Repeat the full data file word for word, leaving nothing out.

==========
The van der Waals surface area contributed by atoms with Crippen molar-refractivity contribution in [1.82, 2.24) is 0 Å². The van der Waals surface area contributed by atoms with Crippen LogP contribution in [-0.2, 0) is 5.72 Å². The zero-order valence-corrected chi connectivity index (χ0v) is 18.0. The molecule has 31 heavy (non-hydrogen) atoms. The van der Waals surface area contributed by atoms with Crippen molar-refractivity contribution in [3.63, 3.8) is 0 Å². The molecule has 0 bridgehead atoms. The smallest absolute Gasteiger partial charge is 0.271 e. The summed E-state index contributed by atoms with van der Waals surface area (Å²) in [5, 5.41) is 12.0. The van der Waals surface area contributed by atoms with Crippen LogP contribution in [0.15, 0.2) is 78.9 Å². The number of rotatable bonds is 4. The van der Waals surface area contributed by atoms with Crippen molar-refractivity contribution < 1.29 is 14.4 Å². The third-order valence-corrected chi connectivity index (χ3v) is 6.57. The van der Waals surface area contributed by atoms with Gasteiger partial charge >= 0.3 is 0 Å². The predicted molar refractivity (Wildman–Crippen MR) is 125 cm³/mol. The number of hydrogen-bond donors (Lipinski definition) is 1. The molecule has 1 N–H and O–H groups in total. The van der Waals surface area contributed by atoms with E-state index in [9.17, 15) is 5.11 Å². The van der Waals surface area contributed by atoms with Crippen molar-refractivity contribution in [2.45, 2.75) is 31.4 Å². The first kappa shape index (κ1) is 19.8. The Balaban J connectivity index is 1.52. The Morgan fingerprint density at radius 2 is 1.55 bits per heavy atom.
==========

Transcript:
The van der Waals surface area contributed by atoms with Crippen molar-refractivity contribution in [1.82, 2.24) is 0 Å². The van der Waals surface area contributed by atoms with Crippen LogP contribution in [-0.2, 0) is 5.72 Å². The zero-order valence-corrected chi connectivity index (χ0v) is 18.0. The molecule has 31 heavy (non-hydrogen) atoms. The van der Waals surface area contributed by atoms with Crippen molar-refractivity contribution in [3.63, 3.8) is 0 Å². The molecule has 0 bridgehead atoms. The smallest absolute Gasteiger partial charge is 0.271 e. The summed E-state index contributed by atoms with van der Waals surface area (Å²) in [5, 5.41) is 12.0. The van der Waals surface area contributed by atoms with Crippen LogP contribution in [0.15, 0.2) is 78.9 Å². The number of rotatable bonds is 4. The van der Waals surface area contributed by atoms with Crippen molar-refractivity contribution < 1.29 is 14.4 Å². The third-order valence-corrected chi connectivity index (χ3v) is 6.57. The van der Waals surface area contributed by atoms with Gasteiger partial charge >= 0.3 is 0 Å². The predicted molar refractivity (Wildman–Crippen MR) is 125 cm³/mol. The number of hydrogen-bond donors (Lipinski definition) is 1. The molecule has 1 N–H and O–H groups in total. The van der Waals surface area contributed by atoms with E-state index in [9.17, 15) is 5.11 Å². The van der Waals surface area contributed by atoms with Crippen molar-refractivity contribution in [2.45, 2.75) is 31.4 Å². The first kappa shape index (κ1) is 19.8. The Balaban J connectivity index is 1.52. The Morgan fingerprint density at radius 2 is 1.55 bits per heavy atom.